Turtles tracked on Raine Island to further protect species
Raine Island Recovery Project
The Palaszczuk Government is continuing to protect vulnerable green turtles as part of the $7.95 million Raine Island Recovery Project, which has fitted 21 green turtles with satellite trackers so far this season.
Minister for Environment and the Great Barrier Reef Leeanne Enoch said this year’s Raine Island Recovery Project was now well underway.
“Raine Island is the world’s largest known rookery for the green turtle and this area supports the largest breeding population of green turtles in Queensland,” Ms Enoch said.
“Significant research and monitoring programs are undertaken on the Island to help protect these creatures.
“Last year, more than 20,000 cubic metres of sand was re-profiled on Raine Island to give turtles and their eggs the best chance of survival. Nineteen turtles were also tagged during last year’s conservation efforts.
“This year, researchers have successfully fitted another 21 female green turtles with satellite trackers, which will help us better understand the nesting patterns of green turtles at Raine Island.”
Ms Enoch said research will help analyse how last year’s work on sand dunes is improving the turtles’ nesting success.
“The Raine Island Recovery Project is a collaborative project involving James Cook University (JCU), rangers from Queensland Parks and Wildlife Service (QPWS) and Wuthathi and Kemerkemer Meriam Nation (Ugar, Mer, Erub) Traditional Owners.”
Associate Professor and senior lecturer at JCU Dr Mark Hamann one of the turtles tagged this trip was first observed on Raine Island in 1987.
“Since 1987, this turtle has been back to Raine five times – 1991, 1995, 1999, 2006 and 2018,” Dr Hamann said.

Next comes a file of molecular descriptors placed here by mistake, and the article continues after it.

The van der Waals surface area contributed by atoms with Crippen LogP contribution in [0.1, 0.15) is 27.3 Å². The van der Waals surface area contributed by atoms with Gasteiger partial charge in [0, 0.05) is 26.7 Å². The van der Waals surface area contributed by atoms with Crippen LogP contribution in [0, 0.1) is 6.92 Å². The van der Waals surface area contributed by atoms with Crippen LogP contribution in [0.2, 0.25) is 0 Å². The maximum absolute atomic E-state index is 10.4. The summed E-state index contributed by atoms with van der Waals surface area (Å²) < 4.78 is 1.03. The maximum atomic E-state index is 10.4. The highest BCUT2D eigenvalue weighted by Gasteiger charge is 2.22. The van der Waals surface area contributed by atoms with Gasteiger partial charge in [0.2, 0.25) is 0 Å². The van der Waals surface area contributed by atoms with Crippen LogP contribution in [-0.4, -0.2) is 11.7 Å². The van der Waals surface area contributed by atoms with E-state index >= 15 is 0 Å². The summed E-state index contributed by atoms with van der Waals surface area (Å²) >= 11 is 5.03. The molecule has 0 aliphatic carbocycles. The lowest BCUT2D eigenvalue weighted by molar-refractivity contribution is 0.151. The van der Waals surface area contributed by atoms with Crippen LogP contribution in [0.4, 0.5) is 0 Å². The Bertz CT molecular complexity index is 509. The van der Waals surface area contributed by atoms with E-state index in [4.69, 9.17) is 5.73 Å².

“Satellite tracking gives us incredible insight into their behaviour and it becomes quite addictive to login each day and see what they have been up to.
“We expect the turtles to hang around Raine for a few months, laying a clutch of eggs each fortnight, before they begin their migrations home.
“The movement of some of the tagged turtles can also be followed online at Seaturtle.org. which can be quite interesting to watch from around January and February when the turtles begin migrating to their feeding grounds.”
Minister Enoch said a number of the tagged turtles had been named by Reef Guardian schools and Traditional Owners.
“The names chosen include Summer, Mango, Sugar, Happy Questa, Tokolu and UME (Ugar, Mer, Erub – the Kemerkemer Meriam Nation islands),” Ms Enoch said.
“Facebook users also have the opportunity to name one of the turtles from today by logging onto the QPWS Facebook page and suggesting a name.”
The Raine Island Recovery Project is five-year, $7.95 million collaboration between the Palaszczuk Government, the Great Barrier Reef Marine Park Authority, the Wuthathi Nation and the Kemerkemer Meriam Nation (Ugar, Mer, Erub) Traditional Owners, Great Barrier Reef Foundation and BHP.
Great Barrier Reef Foundation Managing Director Anna Marsden said the ability to fund a large number of satellite tags and a dedicated turtle nesting research component through the project was critical to Raine Island’s future.
“The focus this year is firmly on turtle nesting behaviour as this is vital to the ongoing sustainability of Raine Island, the world’s largest remaining green turtle rookery.
“We need to give researchers every possible advantage as they work to increase the resilience of the island which is essential to the survival of our northern green turtles and many other precious species.”
BHP Mitsubishi Alliance Asset President James Palmer said the challenges facing the Reef are such that no one group can solve its problems alone, and collaboration, leadership and strong drive for innovation is required.
“Through our long term commitment to the Raine Island Recovery Project, BHP and its partners are working together to help build the resilience of the Great Barrier Reef for future generations,” Mr Palmer said.
Video footage taken during the season’s first trip and examples of the satellite tracking of some of the turtles can be viewed here.